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A Jesuit College Preparatory Experience

Best Selling Author and Social Justice Activist Inspires the Loyola Community

On Thursday, November 30, Loyola Academy welcomed Mr. Bryan Stevenson, a noted lawyer, social activist and the New York Times bestselling author of Loyola’s first-ever all-school read Just Mercy: A Story of Justice and Redemption. Stevenson spoke to students during an all-school assembly in the afternoon and to parents, alumni and community members in the evening.
Just Mercy is an unforgettable account of Mr. Stevenson’s own journey, a window into the lives of those he has defended and an inspiring argument for compassion in the pursuit of justice,” said Loyola Academy Principal Dr. Kathryn M. Baal in an address to students before the presentation.
The Principal’s Office initiated a community-wide conversation about the important issues of race, gender, mental health, social justice equality and education when it chose Just Mercy as the first all-school reading. Teachers have been weaving these themes into class discussions and writing assignments across the curricula to provide students with opportunities to address the complex issues presented in the book.

“I approached Just Mercy like any other,” said Noah Jones ’19 in his introduction of Stevenson. “Except this book was unlike any other book I have encountered in my academic career.”

Jones shared with students his experience growing up on the South Side of Chicago and how, despite his family’s move to the North Shore, he continues to be at risk of racial profiling, which increased after a growth spurt in junior high. “I grew to be around six-feet tall,” he says. “And I quickly realized I was no longer seen as the child I still was.”

The book proved to be a relevant read for the entire Loyola community, which draws students from nearly 80 zip codes throughout the Chicago area.

In his presentation to students, Stevenson first provided some context to frame his work and presentation. He explained that the United States has the highest rate of incarceration in the world. He shared the sobering statistics that one in three black male children and one in six Hispanic male children are expected to go to jail in their lifetimes. He also discussed the astronomical increase in the percentage of women in prisons—many of whom are single mothers whose children’s lives are consequently disrupted.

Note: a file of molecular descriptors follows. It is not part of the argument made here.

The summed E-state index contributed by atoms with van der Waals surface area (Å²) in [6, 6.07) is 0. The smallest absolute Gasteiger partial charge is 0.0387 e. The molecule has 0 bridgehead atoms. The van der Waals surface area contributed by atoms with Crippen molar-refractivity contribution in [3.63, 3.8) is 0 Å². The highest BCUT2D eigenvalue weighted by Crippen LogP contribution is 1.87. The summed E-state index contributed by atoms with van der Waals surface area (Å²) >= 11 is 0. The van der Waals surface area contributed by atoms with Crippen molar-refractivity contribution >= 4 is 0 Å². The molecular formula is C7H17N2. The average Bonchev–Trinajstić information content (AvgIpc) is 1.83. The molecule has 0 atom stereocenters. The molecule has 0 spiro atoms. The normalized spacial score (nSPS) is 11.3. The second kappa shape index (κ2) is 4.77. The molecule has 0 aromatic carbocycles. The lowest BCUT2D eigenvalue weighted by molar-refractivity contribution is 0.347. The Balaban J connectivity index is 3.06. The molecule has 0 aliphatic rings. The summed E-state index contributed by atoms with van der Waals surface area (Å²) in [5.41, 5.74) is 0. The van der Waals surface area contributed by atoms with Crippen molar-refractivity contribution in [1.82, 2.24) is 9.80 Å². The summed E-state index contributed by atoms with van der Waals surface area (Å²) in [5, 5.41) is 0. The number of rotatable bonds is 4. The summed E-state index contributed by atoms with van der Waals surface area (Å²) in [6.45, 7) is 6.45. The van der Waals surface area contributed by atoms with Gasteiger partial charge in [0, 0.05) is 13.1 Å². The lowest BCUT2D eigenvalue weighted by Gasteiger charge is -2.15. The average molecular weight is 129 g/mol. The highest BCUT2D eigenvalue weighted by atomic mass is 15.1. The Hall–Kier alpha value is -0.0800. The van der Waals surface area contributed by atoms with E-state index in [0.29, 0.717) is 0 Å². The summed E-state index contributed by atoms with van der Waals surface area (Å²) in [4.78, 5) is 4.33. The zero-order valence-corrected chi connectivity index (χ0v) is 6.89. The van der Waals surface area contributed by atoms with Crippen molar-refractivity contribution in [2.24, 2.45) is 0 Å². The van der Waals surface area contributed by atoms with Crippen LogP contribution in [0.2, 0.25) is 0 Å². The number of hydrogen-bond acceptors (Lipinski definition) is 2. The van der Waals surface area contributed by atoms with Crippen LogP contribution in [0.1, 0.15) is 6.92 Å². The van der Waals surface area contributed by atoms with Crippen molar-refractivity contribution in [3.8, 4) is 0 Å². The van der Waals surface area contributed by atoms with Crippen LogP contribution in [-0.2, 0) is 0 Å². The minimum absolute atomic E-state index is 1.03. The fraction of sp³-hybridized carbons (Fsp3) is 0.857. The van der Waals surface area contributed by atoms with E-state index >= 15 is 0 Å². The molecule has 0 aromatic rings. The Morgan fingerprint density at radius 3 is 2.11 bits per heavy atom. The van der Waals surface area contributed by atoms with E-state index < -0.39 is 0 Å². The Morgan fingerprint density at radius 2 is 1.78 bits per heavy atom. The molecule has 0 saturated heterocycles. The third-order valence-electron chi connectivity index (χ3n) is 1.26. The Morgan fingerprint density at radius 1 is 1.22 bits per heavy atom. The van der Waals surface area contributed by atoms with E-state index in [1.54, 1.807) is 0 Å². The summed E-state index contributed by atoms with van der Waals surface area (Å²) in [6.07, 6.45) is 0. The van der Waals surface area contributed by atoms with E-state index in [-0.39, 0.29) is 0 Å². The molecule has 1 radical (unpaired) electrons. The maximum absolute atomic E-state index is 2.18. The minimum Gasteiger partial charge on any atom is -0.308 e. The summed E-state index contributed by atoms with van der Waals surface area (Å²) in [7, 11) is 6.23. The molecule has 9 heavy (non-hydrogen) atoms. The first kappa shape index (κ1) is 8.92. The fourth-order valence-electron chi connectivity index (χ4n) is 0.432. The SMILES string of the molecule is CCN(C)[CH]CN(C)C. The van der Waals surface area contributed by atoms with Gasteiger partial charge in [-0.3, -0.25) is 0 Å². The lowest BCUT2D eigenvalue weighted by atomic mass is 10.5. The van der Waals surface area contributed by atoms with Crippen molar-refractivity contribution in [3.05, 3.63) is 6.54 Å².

“But I didn’t come her to talk about problems,” Stevenson said. “I came here to talk about solutions.”  

The author proceeded to outline his four-point model to change the world:

  1. There is power and strength in proximity. To unlock the challenges that face parts of our community we have to get close to them.
  2. Narratives must be changed. We start to believe the stories we tell ourselves. This is true on a personal level, as well as on cultural and societal levels. Existent narratives affect decision making and play into the politics of fear.
  3. Hopelessness in the enemy of justice. Hope is a superpower because it organizes your capacity to make a difference in the world.
  4. We have to be willing to do uncomfortable things. As humans, we’re biologically and psychologically programmed to seek comfort and safety. Confronting what causes discomfort can transform our lives and the lives of others.

Stevenson ended his presentation to students with one simple yet powerful call to action: Change the world.

“One of the most valuable takeaways from Mr. Stevenson’s talk was him emphasis on using active methods to work toward a change in the way we treat criminals and minorities,” reflects Elise Damasco ’19. “Although it is easy to ignore the issues that do not directly affect us or that we don’t feel confident discussing, Mr. Stevenson encouraged us to do uncomfortable things. Ignoring a problem does not make it go away, so we must step outside our comfort zone in order to seek justice and give mercy to those who need it most.”

For more testimonials from students and faculty members, read Dr. Baal’s January 2018 monthly message.

Bryan Stevenson was born in Milton, Delaware, and graduated from Eastern College in Pennsylvania with a philosophy degree in 1977. He went on to earn both a law degree and a master’s in public policy from Harvard Law School. During an internship with the Southern Center for Human Rights in Atlanta, Stevenson met his first death row inmate and decided to commit his life to criminal justice. Learn more at  

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To form women and men for meaningful lives of leadership and service in imitation of Jesus Christ through a college preparatory education in the Jesuit, Catholic tradition.
Loyola Academy admits students of any race, color and national origin or ethnic origin.